Miami Marlins

From big-league baseball to small-town politics, the odyssey of a former Marlins pitcher

Chuck Smith in action against the Philadelphia Phillies in a 2000 game in which he allowed four hits and struck out 11 over eight innings.
Chuck Smith in action against the Philadelphia Phillies in a 2000 game in which he allowed four hits and struck out 11 over eight innings. AP

As a pitcher for the Florida Marlins more than a decade ago, Chuck Smith was the one in charge every time he took the mound. These days, he’s running the show as mayor of a small, inner-city town in Ohio.

"I got my shot," Smith said of his brief but bright big-league career. "I did it. They can never take that way from me."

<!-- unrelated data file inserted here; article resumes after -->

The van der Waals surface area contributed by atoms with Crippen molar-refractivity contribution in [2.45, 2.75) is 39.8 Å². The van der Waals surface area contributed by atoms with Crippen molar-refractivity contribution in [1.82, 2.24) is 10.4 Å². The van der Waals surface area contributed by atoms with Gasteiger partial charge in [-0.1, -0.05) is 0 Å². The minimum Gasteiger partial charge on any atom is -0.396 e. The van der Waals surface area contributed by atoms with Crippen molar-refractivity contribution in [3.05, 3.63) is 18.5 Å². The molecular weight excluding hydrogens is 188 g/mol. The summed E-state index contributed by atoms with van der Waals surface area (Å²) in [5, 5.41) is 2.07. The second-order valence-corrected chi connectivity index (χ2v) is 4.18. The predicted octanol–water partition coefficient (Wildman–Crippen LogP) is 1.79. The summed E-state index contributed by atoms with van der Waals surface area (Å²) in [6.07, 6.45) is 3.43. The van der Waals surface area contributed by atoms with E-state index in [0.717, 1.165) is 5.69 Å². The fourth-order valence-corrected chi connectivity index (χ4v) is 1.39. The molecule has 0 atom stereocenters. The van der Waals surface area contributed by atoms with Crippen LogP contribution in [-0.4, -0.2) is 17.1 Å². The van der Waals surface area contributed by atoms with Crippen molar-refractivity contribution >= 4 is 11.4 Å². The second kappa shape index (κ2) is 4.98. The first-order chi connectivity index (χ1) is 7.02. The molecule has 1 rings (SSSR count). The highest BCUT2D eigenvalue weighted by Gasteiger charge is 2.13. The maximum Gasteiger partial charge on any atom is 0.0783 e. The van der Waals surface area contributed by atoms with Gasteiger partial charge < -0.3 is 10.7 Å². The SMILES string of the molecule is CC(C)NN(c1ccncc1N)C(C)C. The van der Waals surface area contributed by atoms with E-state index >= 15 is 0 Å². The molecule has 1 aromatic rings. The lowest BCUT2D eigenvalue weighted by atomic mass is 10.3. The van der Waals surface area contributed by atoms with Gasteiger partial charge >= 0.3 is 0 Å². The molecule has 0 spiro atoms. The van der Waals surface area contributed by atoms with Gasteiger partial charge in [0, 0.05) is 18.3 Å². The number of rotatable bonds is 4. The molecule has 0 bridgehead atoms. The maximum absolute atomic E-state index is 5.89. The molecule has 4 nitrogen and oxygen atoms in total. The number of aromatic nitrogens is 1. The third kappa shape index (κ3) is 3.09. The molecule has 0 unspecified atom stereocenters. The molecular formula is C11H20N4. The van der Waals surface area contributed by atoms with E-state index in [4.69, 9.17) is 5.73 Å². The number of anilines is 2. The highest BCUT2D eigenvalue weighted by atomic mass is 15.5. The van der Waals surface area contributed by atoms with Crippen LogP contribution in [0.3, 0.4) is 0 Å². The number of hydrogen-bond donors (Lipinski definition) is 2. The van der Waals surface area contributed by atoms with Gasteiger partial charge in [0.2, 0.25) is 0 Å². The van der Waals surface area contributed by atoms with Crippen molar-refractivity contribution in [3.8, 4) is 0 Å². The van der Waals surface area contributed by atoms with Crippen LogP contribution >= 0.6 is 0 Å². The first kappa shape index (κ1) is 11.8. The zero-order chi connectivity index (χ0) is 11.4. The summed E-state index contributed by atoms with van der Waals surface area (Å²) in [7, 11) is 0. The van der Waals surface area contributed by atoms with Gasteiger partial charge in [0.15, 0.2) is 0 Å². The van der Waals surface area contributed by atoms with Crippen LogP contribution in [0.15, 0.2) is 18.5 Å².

Smith was a 30-year-old journeyman, rising from obscurity when he reached the majors with the Marlins in 2000. But he became one of the team’s top starters, winning the club’s rookie of the year award after going 6-6.

The following season, an arm injury brought his major league career to an end. Smith bounced around in the minors for four more years, but was never able to make it back.

In 2009, he was elected mayor of the suburban Cleveland town of Woodmere, close to where Smith was raised and learned to play baseball.

"I was a kid that was playing baseball in what was previously a dump -- literally, where people dumped trash," Smith told Cleveland station Channel 19. "To this day, I’m still the only player to play in the major leagues who came from that dump."

As a reminder of his baseball career, Smith keeps his old Florida Marlins jersey and 2000 rookie of the year plaque in his office.

"Baseball and politics do translate," Smith said in this 2009 interview.

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